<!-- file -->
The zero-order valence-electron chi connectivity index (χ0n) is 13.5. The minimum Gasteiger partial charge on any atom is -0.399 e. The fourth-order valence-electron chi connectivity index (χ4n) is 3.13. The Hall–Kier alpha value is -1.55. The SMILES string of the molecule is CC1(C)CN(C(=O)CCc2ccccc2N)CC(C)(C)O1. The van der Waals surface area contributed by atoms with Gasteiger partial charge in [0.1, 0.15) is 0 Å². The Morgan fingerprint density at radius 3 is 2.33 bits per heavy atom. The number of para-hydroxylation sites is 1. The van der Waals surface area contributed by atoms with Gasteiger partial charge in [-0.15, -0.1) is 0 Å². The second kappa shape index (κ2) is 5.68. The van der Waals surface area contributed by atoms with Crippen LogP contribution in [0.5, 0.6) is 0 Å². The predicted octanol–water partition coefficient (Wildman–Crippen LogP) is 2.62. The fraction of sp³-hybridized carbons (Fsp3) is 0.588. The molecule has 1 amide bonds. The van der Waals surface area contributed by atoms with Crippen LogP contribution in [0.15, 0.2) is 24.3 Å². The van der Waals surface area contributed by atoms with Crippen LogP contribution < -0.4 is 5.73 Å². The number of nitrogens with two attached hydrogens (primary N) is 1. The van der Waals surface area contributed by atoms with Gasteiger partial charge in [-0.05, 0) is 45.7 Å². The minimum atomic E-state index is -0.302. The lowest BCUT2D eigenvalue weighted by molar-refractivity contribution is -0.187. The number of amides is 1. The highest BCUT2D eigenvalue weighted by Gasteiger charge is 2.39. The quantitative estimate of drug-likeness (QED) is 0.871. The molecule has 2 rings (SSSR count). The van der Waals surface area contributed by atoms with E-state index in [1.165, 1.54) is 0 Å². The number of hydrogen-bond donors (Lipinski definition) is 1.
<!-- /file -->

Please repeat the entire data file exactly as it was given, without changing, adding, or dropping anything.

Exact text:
The zero-order valence-electron chi connectivity index (χ0n) is 13.5. The minimum Gasteiger partial charge on any atom is -0.399 e. The fourth-order valence-electron chi connectivity index (χ4n) is 3.13. The Hall–Kier alpha value is -1.55. The SMILES string of the molecule is CC1(C)CN(C(=O)CCc2ccccc2N)CC(C)(C)O1. The van der Waals surface area contributed by atoms with Gasteiger partial charge in [0.1, 0.15) is 0 Å². The Morgan fingerprint density at radius 3 is 2.33 bits per heavy atom. The number of para-hydroxylation sites is 1. The van der Waals surface area contributed by atoms with Gasteiger partial charge in [-0.15, -0.1) is 0 Å². The second kappa shape index (κ2) is 5.68. The van der Waals surface area contributed by atoms with Crippen LogP contribution in [0.5, 0.6) is 0 Å². The predicted octanol–water partition coefficient (Wildman–Crippen LogP) is 2.62. The fraction of sp³-hybridized carbons (Fsp3) is 0.588. The molecule has 1 amide bonds. The van der Waals surface area contributed by atoms with Crippen LogP contribution in [0.15, 0.2) is 24.3 Å². The van der Waals surface area contributed by atoms with Crippen LogP contribution < -0.4 is 5.73 Å². The number of nitrogens with two attached hydrogens (primary N) is 1. The van der Waals surface area contributed by atoms with Gasteiger partial charge in [-0.05, 0) is 45.7 Å². The minimum atomic E-state index is -0.302. The lowest BCUT2D eigenvalue weighted by molar-refractivity contribution is -0.187. The number of amides is 1. The highest BCUT2D eigenvalue weighted by Gasteiger charge is 2.39. The quantitative estimate of drug-likeness (QED) is 0.871. The molecule has 2 rings (SSSR count). The van der Waals surface area contributed by atoms with E-state index in [1.165, 1.54) is 0 Å². The number of hydrogen-bond donors (Lipinski definition) is 1.